I was in Boston yesterday for oral arguments before the U.S. Court of Appeals for the First Circuit, which is the federal appeals court for Maine, Massachusetts, New Hampshire, Rhode Island, and Puerto Rico. Our case, Decotiis v. Lori Whittemore et al., involves the free speech rights of public employees. In this case, the employee is speech-language therapist who sometimes works for the State as an independent contractor. She spoke out about concerns she had about the interpretation of eligibility requirements, urging parents to contact a lawyer or an advocacy organization to help explain the rules and protect her rights, and for her trouble, her contract was discontinued.
Over forty years ago, the Supreme Court recognized the right of public employees to speak out on matters of public concern. In Pickering v. Board of Education, the Supreme Court protected the right of a public school teacher to write a letter to a local newspaper that was critical of the local school board. That scope of that right has gone through some adjustments over the years, but the core holding remains vital: just because someone is employed by the government does not mean she or he can be prohibited from criticizing the government. That protection does not apply, though, when a government employee is speaking as part of their employment, according to the Supreme Court's decision in Garcetti v. Ceballos.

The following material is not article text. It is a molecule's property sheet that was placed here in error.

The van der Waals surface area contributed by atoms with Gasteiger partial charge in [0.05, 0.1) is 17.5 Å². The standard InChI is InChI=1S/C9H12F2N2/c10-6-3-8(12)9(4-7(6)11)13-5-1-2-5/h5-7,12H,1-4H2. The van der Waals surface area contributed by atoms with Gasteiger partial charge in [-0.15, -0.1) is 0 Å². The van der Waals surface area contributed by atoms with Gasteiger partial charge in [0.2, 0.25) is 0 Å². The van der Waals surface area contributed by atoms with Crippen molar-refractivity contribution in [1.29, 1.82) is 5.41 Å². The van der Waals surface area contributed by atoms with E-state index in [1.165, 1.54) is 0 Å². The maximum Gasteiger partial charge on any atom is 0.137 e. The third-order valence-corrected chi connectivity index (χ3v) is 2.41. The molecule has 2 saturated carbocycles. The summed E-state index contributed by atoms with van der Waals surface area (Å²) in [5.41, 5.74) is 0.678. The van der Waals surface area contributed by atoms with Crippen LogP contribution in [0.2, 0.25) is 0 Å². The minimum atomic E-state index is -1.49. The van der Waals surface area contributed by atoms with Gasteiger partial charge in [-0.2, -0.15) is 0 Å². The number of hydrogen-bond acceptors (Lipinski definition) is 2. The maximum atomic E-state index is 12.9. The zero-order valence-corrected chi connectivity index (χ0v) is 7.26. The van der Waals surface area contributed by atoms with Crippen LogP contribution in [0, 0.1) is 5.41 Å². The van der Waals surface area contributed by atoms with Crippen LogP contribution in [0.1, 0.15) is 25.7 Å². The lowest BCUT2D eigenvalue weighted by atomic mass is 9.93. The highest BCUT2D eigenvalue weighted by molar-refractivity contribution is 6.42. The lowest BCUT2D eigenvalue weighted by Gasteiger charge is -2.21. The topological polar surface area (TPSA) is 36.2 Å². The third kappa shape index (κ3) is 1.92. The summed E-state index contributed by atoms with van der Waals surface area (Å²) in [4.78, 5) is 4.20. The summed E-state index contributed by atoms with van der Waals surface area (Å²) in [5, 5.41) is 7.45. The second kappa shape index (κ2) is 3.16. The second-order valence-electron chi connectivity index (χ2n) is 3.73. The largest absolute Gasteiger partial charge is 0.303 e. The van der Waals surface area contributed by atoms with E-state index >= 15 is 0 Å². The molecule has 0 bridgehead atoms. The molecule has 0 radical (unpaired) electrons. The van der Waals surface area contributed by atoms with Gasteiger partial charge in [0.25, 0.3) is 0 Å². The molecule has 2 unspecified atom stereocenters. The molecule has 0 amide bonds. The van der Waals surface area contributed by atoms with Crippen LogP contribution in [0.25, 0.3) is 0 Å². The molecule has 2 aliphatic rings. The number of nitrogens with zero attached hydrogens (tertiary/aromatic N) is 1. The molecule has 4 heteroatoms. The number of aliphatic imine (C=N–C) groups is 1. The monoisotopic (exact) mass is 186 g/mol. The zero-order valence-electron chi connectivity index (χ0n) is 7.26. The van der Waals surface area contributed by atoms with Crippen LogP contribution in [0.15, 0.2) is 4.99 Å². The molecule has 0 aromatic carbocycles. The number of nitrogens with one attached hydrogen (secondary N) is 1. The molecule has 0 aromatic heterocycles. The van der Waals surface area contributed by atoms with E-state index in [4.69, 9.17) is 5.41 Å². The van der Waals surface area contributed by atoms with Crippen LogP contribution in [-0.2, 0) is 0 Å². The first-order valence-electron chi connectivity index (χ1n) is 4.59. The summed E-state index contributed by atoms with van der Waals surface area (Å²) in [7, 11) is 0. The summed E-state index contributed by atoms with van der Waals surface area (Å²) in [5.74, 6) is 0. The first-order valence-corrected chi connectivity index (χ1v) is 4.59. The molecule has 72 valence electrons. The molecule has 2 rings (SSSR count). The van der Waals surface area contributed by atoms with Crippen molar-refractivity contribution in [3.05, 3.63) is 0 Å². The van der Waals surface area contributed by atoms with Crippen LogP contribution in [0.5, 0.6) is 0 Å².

We defend the rights of all kinds of speakers here at the ACLU of MAINE--protesters, artists, politicians, students--but in a democracy government employees need special protection. The government is ultimately accountable to us, but the only way we can hold the government accountable is if we know what the government is doing. Sometimes that knowledge comes from reading the law, or attending the legislature, but frequently the people in the best position to share with the public information about the operation (or disfunction) of a particular government program are government employees. It takes enormous courage to speak out about injustice, and the least we can do is to make sure that the law creates a space for such communication to occur without retaliation.